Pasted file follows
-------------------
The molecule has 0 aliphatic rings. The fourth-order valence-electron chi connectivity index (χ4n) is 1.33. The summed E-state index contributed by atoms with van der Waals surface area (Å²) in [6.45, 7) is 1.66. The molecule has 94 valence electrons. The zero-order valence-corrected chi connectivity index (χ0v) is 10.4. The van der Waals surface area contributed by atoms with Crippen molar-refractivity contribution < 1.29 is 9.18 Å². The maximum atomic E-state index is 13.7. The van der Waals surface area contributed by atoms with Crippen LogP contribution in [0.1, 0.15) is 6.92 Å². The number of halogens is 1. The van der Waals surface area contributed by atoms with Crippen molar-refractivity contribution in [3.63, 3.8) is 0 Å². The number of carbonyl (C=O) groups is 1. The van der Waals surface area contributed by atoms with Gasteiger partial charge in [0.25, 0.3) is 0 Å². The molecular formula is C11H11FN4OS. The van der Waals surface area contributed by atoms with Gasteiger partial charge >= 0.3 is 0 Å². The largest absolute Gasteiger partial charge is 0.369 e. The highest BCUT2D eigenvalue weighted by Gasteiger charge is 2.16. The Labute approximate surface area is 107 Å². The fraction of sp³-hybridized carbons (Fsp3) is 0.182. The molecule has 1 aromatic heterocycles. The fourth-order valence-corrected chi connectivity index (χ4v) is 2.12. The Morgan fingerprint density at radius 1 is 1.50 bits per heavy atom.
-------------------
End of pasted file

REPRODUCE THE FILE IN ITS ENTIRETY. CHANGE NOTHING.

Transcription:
The molecule has 0 aliphatic rings. The fourth-order valence-electron chi connectivity index (χ4n) is 1.33. The summed E-state index contributed by atoms with van der Waals surface area (Å²) in [6.45, 7) is 1.66. The molecule has 94 valence electrons. The zero-order valence-corrected chi connectivity index (χ0v) is 10.4. The van der Waals surface area contributed by atoms with Crippen molar-refractivity contribution < 1.29 is 9.18 Å². The maximum atomic E-state index is 13.7. The van der Waals surface area contributed by atoms with Crippen LogP contribution in [0.1, 0.15) is 6.92 Å². The number of halogens is 1. The van der Waals surface area contributed by atoms with Crippen molar-refractivity contribution in [3.63, 3.8) is 0 Å². The number of carbonyl (C=O) groups is 1. The van der Waals surface area contributed by atoms with Gasteiger partial charge in [0.25, 0.3) is 0 Å². The molecular formula is C11H11FN4OS. The van der Waals surface area contributed by atoms with Gasteiger partial charge >= 0.3 is 0 Å². The largest absolute Gasteiger partial charge is 0.369 e. The highest BCUT2D eigenvalue weighted by Gasteiger charge is 2.16. The Labute approximate surface area is 107 Å². The fraction of sp³-hybridized carbons (Fsp3) is 0.182. The molecule has 1 aromatic heterocycles. The fourth-order valence-corrected chi connectivity index (χ4v) is 2.12. The Morgan fingerprint density at radius 1 is 1.50 bits per heavy atom.